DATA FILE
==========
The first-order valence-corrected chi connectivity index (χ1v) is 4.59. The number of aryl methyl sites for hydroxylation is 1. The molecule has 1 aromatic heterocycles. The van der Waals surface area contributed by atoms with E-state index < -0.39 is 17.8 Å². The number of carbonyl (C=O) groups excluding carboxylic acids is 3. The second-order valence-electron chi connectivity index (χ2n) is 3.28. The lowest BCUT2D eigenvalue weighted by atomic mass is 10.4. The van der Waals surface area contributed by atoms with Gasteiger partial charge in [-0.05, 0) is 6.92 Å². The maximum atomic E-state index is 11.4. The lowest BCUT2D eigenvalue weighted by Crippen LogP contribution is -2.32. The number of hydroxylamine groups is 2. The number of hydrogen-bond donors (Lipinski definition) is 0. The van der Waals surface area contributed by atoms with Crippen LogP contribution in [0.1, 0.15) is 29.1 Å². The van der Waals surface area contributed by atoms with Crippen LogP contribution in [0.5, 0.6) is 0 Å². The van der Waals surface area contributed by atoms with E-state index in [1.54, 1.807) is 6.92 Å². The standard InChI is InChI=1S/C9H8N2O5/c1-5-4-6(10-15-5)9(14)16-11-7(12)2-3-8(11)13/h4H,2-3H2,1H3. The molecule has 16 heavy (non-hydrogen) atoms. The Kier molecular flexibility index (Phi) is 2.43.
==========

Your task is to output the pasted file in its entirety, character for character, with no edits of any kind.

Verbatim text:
The first-order valence-corrected chi connectivity index (χ1v) is 4.59. The number of aryl methyl sites for hydroxylation is 1. The molecule has 1 aromatic heterocycles. The van der Waals surface area contributed by atoms with E-state index < -0.39 is 17.8 Å². The number of carbonyl (C=O) groups excluding carboxylic acids is 3. The second-order valence-electron chi connectivity index (χ2n) is 3.28. The lowest BCUT2D eigenvalue weighted by atomic mass is 10.4. The van der Waals surface area contributed by atoms with Gasteiger partial charge in [-0.05, 0) is 6.92 Å². The maximum atomic E-state index is 11.4. The lowest BCUT2D eigenvalue weighted by Crippen LogP contribution is -2.32. The number of hydroxylamine groups is 2. The number of hydrogen-bond donors (Lipinski definition) is 0. The van der Waals surface area contributed by atoms with Crippen LogP contribution in [0.1, 0.15) is 29.1 Å². The van der Waals surface area contributed by atoms with Crippen LogP contribution in [0.5, 0.6) is 0 Å². The van der Waals surface area contributed by atoms with E-state index in [1.54, 1.807) is 6.92 Å². The standard InChI is InChI=1S/C9H8N2O5/c1-5-4-6(10-15-5)9(14)16-11-7(12)2-3-8(11)13/h4H,2-3H2,1H3. The molecule has 16 heavy (non-hydrogen) atoms. The Kier molecular flexibility index (Phi) is 2.43.